The Salinas del Bebedero occupies an isolated basin in the foreland of central Argentina at 33°S and was flooded repeatedly over past 25 ka. Isotopic evidence demonstrates that this flooding was due to overflow of the nearby Rió Desaguadero with waters derived from the distant (≥300 km) central Andes between 28-34°S. Stratigraphic and shoreline evidence shows that floods occurred most frequently from 14.3 to 11.4 ka, followed by lesser events between 14.3 to 11.4 ka, and during the late Holocene from 2.6 to ca. 0.2 ka. Hydraulic modeling (2D HEC-RAS) shows that these floods could have originated from repeated subglacial drainage or sudden outbursts with a volume of >100 × 106 m3 and a peak discharge of >1,000 m3 s-1 each. The absence of flood deposits from 11 to 3 ka points to exceptionally dry and virtually ice-free conditions in the Andes between 28-34°S. The floods were probably caused by major rainfall or dammed-lake outbursts clustered largely during wet pluvial periods in the otherwise moisture-limited central Andes and Atacama Desert, such as when the Intertropical Convergence Zone was shifted southward. These include Central Andean pluvial events (CAPE) I (17-14.5 ka) and II (12.5-9 ka), and the Neoglacial/Formative archeological period 2500 ka to near-present.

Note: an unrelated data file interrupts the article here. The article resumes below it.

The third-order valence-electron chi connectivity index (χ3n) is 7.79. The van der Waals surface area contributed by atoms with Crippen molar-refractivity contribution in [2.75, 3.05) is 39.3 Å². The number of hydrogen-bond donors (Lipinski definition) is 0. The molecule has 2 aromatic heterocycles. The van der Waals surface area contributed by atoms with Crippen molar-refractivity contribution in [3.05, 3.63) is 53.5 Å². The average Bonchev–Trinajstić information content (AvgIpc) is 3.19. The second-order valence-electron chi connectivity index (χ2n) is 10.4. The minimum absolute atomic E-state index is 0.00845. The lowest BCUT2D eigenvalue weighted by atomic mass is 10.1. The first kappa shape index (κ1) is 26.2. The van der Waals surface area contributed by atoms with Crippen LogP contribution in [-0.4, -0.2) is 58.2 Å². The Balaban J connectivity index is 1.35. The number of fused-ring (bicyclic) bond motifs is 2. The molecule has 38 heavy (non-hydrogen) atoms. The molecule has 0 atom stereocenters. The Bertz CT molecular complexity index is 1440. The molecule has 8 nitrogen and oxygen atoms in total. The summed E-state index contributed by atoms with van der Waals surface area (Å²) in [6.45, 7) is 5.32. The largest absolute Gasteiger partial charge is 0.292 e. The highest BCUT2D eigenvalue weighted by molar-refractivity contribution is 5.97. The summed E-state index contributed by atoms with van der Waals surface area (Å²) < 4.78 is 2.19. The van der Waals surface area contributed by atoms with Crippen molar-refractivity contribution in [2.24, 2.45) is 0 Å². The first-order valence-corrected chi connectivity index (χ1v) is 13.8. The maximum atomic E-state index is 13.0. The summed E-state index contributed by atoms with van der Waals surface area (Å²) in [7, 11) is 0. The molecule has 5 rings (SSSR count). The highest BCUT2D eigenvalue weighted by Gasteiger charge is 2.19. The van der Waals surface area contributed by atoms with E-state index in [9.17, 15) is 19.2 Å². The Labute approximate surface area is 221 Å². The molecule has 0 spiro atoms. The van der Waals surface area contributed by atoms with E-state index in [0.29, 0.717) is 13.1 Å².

Bibliographical noteFunding Information:
This study was supported by the Comer Family Foundation and NSF EAR-1702438 to McGee and Quade.
© 2022 University of Washington. Published by Cambridge University Press.
- Central Andes
- Oxygen isotopes
ASJC Scopus subject areas
- Arts and Humanities (miscellaneous)
- Earth-Surface Processes
- Earth and Planetary Sciences (all)